Maine also ranked eighth among the 10 worst states in which to retire, according to MoneyRates.
The rankings, combined with a Gallup poll released in August that suggested Mainers were more pessimistic than other Americans about their standard of living improving, seem to paint a dire picture for the state's future.
But Richard Barrington, senior financial adviser at MoneyRates who compiled the list, said Mainers and New Englanders, in general, tend to enjoy a higher quality of life in cleaner environments and safer communities.
A below-average income, high cost of living and one of the highest tax rates in the nation combined to put Maine near the bottom, according to Barrington's analysis. Hawaii's high cost of living and high tax rate erode its near-average income level to make it the worst state in the country to earn a living, he said.
But even if Maine reduced its tax rate to zero it would still be among the worst 10 states for making a living, Barrington said.
"Taxes are often a focal point for controversy and criticism," Barrington said in a telephone interview Wednesday. "But I wouldn't say that's the defining issue that Maine has."
To test that theory, Barrington said he did an experiment and lowered Maine's state tax rate to 5.5 percent, the average state tax rate for the U.S., he said that change only moved Maine down one spot in the rankings. He said reducing the tax rate to nothing made Maine the eighth-worst state in which to make a living.
He said lower incomes, higher cost of living and an unemployment rate that seems to be creeping up again are bigger problems. "Obviously, there are other things going on," Barrington said.
He said an effort to promote the state regionally for its quality of life and relatively low energy and labor costs might be a better way to improve the economy than a strategy that aims only to lower taxes. He noted that business taxes and a more business-friendly regulatory environment were important factors that could help improve Maine's economy.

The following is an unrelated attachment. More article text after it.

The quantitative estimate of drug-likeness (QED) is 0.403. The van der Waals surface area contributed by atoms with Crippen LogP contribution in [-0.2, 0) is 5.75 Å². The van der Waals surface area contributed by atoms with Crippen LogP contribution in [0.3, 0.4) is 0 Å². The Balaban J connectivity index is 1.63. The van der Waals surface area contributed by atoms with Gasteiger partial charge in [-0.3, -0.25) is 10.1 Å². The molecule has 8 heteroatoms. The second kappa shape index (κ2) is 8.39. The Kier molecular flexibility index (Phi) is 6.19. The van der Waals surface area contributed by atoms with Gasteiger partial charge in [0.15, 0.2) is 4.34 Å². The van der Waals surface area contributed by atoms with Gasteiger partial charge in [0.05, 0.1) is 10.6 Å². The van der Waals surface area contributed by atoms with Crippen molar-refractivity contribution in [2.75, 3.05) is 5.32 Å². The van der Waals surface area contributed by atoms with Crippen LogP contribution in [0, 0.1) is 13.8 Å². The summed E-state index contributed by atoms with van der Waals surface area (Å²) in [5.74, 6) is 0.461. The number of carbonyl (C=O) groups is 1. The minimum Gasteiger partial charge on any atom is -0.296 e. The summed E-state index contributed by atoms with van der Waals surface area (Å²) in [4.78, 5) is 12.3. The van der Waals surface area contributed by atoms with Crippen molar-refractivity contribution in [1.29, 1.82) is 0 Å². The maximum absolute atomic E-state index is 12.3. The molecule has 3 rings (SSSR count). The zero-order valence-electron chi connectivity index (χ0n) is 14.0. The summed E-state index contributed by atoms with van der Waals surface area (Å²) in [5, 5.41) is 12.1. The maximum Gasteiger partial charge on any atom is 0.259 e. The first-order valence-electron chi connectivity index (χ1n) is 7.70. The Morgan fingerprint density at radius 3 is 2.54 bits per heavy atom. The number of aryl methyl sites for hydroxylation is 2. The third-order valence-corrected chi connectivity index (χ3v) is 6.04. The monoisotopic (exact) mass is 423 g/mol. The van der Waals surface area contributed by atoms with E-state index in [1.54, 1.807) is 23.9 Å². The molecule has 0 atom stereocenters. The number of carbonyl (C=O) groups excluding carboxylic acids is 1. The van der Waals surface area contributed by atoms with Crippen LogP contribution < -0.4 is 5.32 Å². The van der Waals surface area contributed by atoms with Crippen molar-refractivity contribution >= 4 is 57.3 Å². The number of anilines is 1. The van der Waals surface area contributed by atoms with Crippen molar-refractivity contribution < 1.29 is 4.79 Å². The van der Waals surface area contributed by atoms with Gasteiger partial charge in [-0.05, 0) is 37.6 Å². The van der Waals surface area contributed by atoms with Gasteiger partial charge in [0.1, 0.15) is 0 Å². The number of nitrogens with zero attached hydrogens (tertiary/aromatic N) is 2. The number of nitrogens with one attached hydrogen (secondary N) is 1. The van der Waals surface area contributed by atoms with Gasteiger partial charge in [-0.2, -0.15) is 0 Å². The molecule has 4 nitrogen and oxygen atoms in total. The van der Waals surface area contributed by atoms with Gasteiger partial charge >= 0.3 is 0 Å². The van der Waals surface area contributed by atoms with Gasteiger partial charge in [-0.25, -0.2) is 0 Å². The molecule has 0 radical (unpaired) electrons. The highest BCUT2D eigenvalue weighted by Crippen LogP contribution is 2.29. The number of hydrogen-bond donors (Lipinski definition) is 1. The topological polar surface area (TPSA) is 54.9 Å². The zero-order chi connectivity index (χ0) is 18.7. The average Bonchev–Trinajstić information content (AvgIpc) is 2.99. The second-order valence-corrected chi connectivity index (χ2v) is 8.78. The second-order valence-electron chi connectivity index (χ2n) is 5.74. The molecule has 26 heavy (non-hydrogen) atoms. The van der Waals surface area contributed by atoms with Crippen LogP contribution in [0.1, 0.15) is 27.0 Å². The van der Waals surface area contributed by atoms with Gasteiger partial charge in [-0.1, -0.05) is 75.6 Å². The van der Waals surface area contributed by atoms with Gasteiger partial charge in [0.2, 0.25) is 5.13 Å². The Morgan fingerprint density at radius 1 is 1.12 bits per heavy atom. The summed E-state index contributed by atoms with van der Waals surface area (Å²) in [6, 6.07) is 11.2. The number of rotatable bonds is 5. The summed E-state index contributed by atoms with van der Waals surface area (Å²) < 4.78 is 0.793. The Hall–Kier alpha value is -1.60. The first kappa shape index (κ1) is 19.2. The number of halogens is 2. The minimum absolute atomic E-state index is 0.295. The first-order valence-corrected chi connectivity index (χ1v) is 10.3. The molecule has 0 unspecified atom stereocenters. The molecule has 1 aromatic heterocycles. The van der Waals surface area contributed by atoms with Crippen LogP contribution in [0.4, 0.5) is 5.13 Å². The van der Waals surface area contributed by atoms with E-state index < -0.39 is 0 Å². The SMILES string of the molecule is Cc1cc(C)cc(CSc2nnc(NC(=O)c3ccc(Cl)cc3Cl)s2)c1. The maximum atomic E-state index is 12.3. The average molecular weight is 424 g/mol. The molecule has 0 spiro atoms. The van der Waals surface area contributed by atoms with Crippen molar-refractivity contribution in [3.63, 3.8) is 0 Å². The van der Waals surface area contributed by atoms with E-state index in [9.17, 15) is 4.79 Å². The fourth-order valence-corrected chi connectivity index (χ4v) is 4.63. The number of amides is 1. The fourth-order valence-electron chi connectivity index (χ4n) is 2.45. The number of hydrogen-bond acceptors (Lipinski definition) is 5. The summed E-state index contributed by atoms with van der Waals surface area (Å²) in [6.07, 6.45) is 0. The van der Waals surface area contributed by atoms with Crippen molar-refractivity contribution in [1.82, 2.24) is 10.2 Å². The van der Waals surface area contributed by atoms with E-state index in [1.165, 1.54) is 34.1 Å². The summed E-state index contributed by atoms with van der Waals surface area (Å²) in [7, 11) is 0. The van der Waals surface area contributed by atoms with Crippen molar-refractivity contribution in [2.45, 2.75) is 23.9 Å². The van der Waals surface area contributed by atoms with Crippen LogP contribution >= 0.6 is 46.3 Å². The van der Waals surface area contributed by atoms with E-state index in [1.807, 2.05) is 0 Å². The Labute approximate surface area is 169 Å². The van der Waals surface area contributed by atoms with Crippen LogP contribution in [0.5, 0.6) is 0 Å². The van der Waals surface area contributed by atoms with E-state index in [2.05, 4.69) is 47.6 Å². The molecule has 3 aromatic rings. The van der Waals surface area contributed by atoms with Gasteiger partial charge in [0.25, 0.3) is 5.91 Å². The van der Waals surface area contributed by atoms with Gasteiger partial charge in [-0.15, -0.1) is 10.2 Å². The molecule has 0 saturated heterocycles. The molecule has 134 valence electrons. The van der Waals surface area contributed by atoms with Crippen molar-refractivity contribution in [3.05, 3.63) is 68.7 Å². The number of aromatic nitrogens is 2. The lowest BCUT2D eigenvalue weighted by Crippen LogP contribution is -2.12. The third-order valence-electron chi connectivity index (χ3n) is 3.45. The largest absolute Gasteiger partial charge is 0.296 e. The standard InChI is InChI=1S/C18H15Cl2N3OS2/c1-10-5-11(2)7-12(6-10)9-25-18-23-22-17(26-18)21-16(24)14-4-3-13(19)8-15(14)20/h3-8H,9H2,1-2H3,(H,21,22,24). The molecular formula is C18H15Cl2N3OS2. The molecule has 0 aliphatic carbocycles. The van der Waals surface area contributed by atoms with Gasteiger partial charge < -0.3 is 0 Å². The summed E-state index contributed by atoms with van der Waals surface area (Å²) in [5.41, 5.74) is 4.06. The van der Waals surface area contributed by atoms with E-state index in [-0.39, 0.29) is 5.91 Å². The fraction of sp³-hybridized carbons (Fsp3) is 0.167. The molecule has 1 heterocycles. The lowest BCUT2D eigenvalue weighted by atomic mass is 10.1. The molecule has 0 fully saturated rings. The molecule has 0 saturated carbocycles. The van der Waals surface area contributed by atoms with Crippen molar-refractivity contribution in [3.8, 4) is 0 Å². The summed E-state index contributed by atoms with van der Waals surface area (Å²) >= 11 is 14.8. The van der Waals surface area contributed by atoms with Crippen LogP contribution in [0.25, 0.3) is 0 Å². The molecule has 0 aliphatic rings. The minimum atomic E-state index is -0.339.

MoneyRates uses a formula that includes taxes and cost of living to come up with an adjusted average income. Under the formula, Maine's cost of living is about 13 percent higher than the national average, while its average income is well below the national average.
Barrington said the idea behind the list is "not to shame the states where times are tough. Instead, the inspiration for this analysis grew out of the observation that as difficult as the economy has been in recent years, there are significant differences in conditions among the 50 states."
Maine's ranking among the 10 worst states in which to retire is a financial point that has not gone overlooked by Republican Gov. Paul LePage.
LePage in 2011 proposed legislation that would eliminate state income tax on pensions and other types of retirement income. This year, the Legislature enacted some changes to the tax code, including expanding the amount of retirement income that is exempt from state income taxes from the first $6,000 to the first $10,000.
In May, LePage received some positive news in Chief Executives' eighth annual survey of CEO opinion of the best and worst states in which to do business. That survey said Maine ranked 32nd, compared to 36th the year before.
LePage heralded the news in a release. " . . . we have started to put Maine back on the road to prosperity. However, more work needs to be done if we want to continue job growth and increase overall income, bringing Maine more in line with the national average.”
The LePage administration has also focused on regulatory reform and has reduced business tax rates. The governor most recently said the state must be more competitive when it comes to the price of electricity, noting that while in-state rates are relatively low on a regional basis, they remain among the most expensive in the nation.
Barrington warned that the MoneyRates survey should be kept in perspective. Barring any major, unforeseeable changes in either cost of living or income, Maine is likely to remain on the list of the worst places to make a living, he said.
Some of that is simply Maine being a state that's part of the nation's "geographical extremities," he said. "But it's important to remember this survey is focused on the best and worst states to make a living and not necessarily the best and worst states to live in."
Vermont, Mississippi, Montana, Rhode Island, California, West Virginia, South Carolina and South Dakota also made the list of worst states in which to make a living.
Virginia, Washington, Texas, Illinois, Colorado, Michigan, Wyoming, Utah, Delaware and Massachusetts were the best 10 for earning a living.